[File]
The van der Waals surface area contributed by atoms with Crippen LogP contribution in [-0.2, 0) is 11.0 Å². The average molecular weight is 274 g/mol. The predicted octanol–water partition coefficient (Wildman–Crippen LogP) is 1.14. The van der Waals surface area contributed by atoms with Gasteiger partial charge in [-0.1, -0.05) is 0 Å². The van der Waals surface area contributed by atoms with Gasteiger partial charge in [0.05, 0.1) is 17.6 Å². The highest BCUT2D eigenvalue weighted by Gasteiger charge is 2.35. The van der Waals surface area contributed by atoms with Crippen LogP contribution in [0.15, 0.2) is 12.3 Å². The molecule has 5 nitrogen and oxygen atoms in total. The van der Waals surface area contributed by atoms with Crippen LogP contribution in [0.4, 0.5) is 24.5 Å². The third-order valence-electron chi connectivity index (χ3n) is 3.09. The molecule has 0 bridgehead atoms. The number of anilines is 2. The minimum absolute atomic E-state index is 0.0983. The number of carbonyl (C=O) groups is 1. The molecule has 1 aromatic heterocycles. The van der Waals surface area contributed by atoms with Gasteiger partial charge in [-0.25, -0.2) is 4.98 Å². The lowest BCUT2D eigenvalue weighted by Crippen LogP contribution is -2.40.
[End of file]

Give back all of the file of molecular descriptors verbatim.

The van der Waals surface area contributed by atoms with Crippen LogP contribution in [-0.2, 0) is 11.0 Å². The average molecular weight is 274 g/mol. The predicted octanol–water partition coefficient (Wildman–Crippen LogP) is 1.14. The van der Waals surface area contributed by atoms with Gasteiger partial charge in [-0.1, -0.05) is 0 Å². The van der Waals surface area contributed by atoms with Gasteiger partial charge in [0.05, 0.1) is 17.6 Å². The highest BCUT2D eigenvalue weighted by Gasteiger charge is 2.35. The van der Waals surface area contributed by atoms with Crippen LogP contribution in [0.15, 0.2) is 12.3 Å². The molecule has 5 nitrogen and oxygen atoms in total. The van der Waals surface area contributed by atoms with Crippen LogP contribution in [0.4, 0.5) is 24.5 Å². The third-order valence-electron chi connectivity index (χ3n) is 3.09. The molecule has 0 bridgehead atoms. The number of anilines is 2. The minimum absolute atomic E-state index is 0.0983. The number of carbonyl (C=O) groups is 1. The molecule has 1 aromatic heterocycles. The van der Waals surface area contributed by atoms with Gasteiger partial charge in [-0.25, -0.2) is 4.98 Å². The lowest BCUT2D eigenvalue weighted by Crippen LogP contribution is -2.40.